As noted above, Tuesday’s meeting of Western leaders produced a flurry of new commitments to further arm the Ukrainian military. A major US arms shipment is reportedly on the way to Ukraine already, part of the new tranche of arms the Biden administration pledged to send last week, and Germany, the UK, and the US all emerged from Tuesday’s meeting promising more to come. In particular there seems to be an emphasis on providing the Ukrainians with heavy artillery for countering the new Russian ground offensive in the Donbas.
One of Kyiv’s long-standing arms requests has apparently been met, somehow. The Pentagon intimated on Tuesday that Ukraine has received a shipment of new fixed wing aircraft along with parts to maintain the airplanes it’s been flying. There’s no indication who supplied the aircraft or how they were successfully brought into Ukraine. There’s a good change that the United States will be selling F-16s to whichever nation supplied them, though, so we’ll probably be able to figure it out at some point.
Russian Foreign Minister Sergey Lavrov confirmed on Tuesday that Russia has indeed begun the “second phase,” or whatever, of its invasion. Apart from the fact that this phase is mostly geographically limited to the Donbas (at least on the ground), so far this phase appears to be proceeding more slowly than the initial phase, which included quick strike attacks on key targets like Hostomel airport outside Kyiv. That could be bad news for the Ukrainians, who are going to struggle to keep up with the larger Russian military in a grind-it-out type of conflict. But it will likely also be costly for the Russians. Ukrainian officials are reportedly moving to evacuate civilians from the Donbas before any Russian advance makes that impossible.
The Russians have reportedly bolstered their forces in the Donbas with upwards of 20,000 mercenaries, mostly recruited from Libya and Syria and primarily, judging from way they’re being equipped (or not being equipped, really), meant to serve as cannon fodder for the regular Russian military. Russia has been offering Syrian soldiers a monthly salary of between $600 and $3000 to go to Ukraine, which is a veritable windfall from their perspective but also means the Russians don’t have much incentive to make sure they stay alive for any length of time.
The Russian military has presented the remaining Ukrainian defenders in Mariupol with another ultimatum, along with a promise of safe passage provided they disarm and leave the Azovstal steel plant between 2 and 4 PM Wednesday, Moscow time. There’s been no comment from the Ukrainians on this as far as I know, but they’ve ignored at least two previous Russian ultimatums like this and there’s no particular reason to think they’ll do otherwise with this one.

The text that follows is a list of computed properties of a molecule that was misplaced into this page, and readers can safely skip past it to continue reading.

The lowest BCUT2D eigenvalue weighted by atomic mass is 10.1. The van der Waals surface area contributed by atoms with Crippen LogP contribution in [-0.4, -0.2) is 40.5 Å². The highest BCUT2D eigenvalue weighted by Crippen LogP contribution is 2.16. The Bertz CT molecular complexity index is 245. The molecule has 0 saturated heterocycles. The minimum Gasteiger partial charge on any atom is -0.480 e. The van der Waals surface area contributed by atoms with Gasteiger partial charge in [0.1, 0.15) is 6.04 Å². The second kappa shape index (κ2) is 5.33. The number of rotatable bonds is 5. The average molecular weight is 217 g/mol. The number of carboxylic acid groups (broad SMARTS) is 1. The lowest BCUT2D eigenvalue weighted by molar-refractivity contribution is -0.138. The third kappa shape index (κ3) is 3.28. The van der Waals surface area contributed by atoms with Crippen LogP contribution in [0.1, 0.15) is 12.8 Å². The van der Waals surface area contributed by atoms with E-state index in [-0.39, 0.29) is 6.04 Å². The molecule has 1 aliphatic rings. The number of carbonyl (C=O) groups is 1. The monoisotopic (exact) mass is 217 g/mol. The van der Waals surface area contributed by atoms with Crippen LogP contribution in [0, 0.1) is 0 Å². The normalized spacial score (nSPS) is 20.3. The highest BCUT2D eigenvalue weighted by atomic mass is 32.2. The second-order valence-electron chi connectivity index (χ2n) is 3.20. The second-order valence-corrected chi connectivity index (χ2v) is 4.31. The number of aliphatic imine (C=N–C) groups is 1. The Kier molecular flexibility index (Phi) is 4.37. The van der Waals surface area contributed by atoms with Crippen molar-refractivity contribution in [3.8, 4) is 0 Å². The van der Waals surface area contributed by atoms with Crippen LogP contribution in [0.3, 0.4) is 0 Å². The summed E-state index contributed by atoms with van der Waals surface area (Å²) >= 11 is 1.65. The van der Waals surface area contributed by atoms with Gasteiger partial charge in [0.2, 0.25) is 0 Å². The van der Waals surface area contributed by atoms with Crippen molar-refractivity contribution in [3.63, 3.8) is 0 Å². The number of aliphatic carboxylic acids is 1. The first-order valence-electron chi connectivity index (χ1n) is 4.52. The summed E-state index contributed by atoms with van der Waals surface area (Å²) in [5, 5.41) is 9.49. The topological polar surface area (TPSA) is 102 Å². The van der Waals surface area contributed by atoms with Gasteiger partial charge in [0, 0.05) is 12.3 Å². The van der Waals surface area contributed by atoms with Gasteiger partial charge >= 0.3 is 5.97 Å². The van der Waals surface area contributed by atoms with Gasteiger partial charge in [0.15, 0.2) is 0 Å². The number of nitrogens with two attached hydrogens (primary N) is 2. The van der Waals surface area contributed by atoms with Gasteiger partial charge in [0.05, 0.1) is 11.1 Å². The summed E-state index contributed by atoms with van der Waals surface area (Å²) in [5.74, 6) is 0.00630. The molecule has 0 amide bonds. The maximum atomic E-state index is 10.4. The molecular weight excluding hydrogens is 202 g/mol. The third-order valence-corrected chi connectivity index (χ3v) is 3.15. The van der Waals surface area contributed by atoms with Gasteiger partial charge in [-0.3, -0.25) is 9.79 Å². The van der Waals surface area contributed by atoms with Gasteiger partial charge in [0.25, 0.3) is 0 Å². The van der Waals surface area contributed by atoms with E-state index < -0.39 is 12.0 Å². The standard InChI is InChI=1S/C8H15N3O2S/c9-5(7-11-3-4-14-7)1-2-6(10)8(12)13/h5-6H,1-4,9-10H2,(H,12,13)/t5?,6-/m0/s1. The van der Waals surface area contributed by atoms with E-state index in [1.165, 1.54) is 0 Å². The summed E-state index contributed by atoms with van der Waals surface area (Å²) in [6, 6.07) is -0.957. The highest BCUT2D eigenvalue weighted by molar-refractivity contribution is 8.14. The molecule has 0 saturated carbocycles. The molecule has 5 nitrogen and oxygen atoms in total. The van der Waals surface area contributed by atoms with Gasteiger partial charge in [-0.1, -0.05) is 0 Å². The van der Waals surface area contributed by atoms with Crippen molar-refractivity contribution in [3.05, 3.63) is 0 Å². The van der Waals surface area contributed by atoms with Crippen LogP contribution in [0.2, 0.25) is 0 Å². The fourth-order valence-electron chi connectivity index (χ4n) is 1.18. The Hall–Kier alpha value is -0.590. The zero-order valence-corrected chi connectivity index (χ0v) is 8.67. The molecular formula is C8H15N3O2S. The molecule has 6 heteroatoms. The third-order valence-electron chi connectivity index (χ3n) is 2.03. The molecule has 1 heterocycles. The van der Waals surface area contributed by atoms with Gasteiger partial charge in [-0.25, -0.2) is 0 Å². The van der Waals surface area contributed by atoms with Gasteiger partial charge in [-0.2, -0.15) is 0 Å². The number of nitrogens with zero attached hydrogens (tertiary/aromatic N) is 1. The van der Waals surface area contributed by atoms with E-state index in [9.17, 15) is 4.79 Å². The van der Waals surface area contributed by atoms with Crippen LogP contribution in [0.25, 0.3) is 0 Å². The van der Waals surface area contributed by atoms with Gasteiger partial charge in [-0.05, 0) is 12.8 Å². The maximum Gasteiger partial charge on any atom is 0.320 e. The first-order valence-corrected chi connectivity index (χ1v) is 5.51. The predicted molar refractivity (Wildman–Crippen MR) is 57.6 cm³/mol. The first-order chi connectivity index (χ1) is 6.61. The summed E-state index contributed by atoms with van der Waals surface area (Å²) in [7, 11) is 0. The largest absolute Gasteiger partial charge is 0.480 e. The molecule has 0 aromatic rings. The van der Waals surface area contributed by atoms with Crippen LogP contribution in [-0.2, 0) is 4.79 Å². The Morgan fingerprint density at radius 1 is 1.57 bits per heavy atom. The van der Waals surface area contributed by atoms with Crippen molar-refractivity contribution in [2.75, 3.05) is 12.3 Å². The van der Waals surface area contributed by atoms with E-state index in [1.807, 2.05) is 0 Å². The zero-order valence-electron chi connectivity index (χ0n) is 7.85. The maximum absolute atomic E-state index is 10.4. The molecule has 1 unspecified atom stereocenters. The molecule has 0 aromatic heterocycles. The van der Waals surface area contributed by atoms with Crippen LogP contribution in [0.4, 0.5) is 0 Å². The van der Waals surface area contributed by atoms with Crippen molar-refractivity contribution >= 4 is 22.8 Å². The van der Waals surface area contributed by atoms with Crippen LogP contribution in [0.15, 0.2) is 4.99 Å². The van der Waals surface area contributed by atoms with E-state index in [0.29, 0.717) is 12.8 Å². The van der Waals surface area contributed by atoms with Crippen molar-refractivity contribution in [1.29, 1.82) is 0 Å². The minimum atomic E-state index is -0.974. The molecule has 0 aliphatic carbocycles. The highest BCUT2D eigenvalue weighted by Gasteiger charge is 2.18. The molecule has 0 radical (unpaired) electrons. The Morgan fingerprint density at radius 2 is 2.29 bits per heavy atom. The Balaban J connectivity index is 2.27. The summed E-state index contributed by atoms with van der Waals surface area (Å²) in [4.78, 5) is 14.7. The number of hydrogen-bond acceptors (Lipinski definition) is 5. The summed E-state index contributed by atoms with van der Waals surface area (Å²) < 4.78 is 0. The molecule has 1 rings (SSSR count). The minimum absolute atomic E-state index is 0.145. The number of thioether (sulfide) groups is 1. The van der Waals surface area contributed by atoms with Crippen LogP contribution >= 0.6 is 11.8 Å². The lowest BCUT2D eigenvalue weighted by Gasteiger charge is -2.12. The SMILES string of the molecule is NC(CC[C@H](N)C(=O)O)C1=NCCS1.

Russian and Ukrainian forces completed another prisoner exchange on Tuesday, with the Russians turning 60 combatants and 16 civilians over to Ukraine according to Deputy Ukrainian Prime Minister Iryna Vereshchuk. I haven’t seen any information on how many prisoners the Ukrainians sent back to Russia.
Three new polls released Tuesday show Emmanuel Macron padding his lead over challenger Marine Le Pen ahead of France’s presidential runoff on Sunday. Surveys from Ipsos, Opinionway, and Ifop put Macron at 56.5, 56, and 55 percent support respectively, better than Macron was polling before the first round on April 10. Leftist Jean-Luc Mélenchon, who finished third in the first round with around 22 percent, is advising his supporters not to vote for Le Pen in the runoff—though he’s not asking them to vote for Macron. Most seem likely to skip the vote altogether.
Workers from Argentina’s Maritime, Port, and Naval Industry Federation union are reportedly planning a 24 hour walkout on Thursday to protest a lack of government action on needed maintenance for key maritime facilities. In particular they appear to be frustrated at the slow progress on bids for maintenance work on the Paraná River and at the port of Buenos Aires. The walkout is not expected to have much impact on Argentine grain exports, which is probably good news given that global food commerce has seen better days.
Finally, Responsible Statecraft’s Gabriella Gricius outlines the impact the Ukraine war is having on relations in the Arctic region:
Although it may be many miles away, echoes of Russia’s invasion of Ukraine have been felt as far north as the Arctic.
In March 2022, the Arctic 7 (Sweden, Iceland, Finland, Norway, Canada, Denmark, and the United States) released a statement announcing they would pause work of the Arctic Council in response to the invasion and more broadly Russia’s behavior on the world stage. While this pause may be understandable given the Arctic 7’s need to react to the war in Ukraine and Russia’s current chairmanship of the Council, it presents real concerns for the future of Arctic collaboration and security.
Although the Arctic 7 have indicated their wish to eventually restart the Council’s work — such as monitoring increasing microplastics and litter in the Arctic, reporting on climate change, and coordinating response exercises for emergency situations and increased Arctic shipping — this pause presents an important opening for rethinking Arctic cooperation, such as changing the Arctic Council’s funding structure and restructuring the Arctic Security Forces Roundtable to include Russia in a time of increasing tensions.
Arctic Council funding should be increased from member states to not just cover annual running costs but to fund projects that involve emergency preparedness and environmental monitoring — particularly as the impacts of climate change are felt even more starkly in the Arctic. Military-to-military communication is also needed in the region, whether that comes through restructuring the Arctic Security Forces Roundtable to include Russia or by creating a temporary forum that exists to ensure that miscalculation or error does not result in a wider conflict.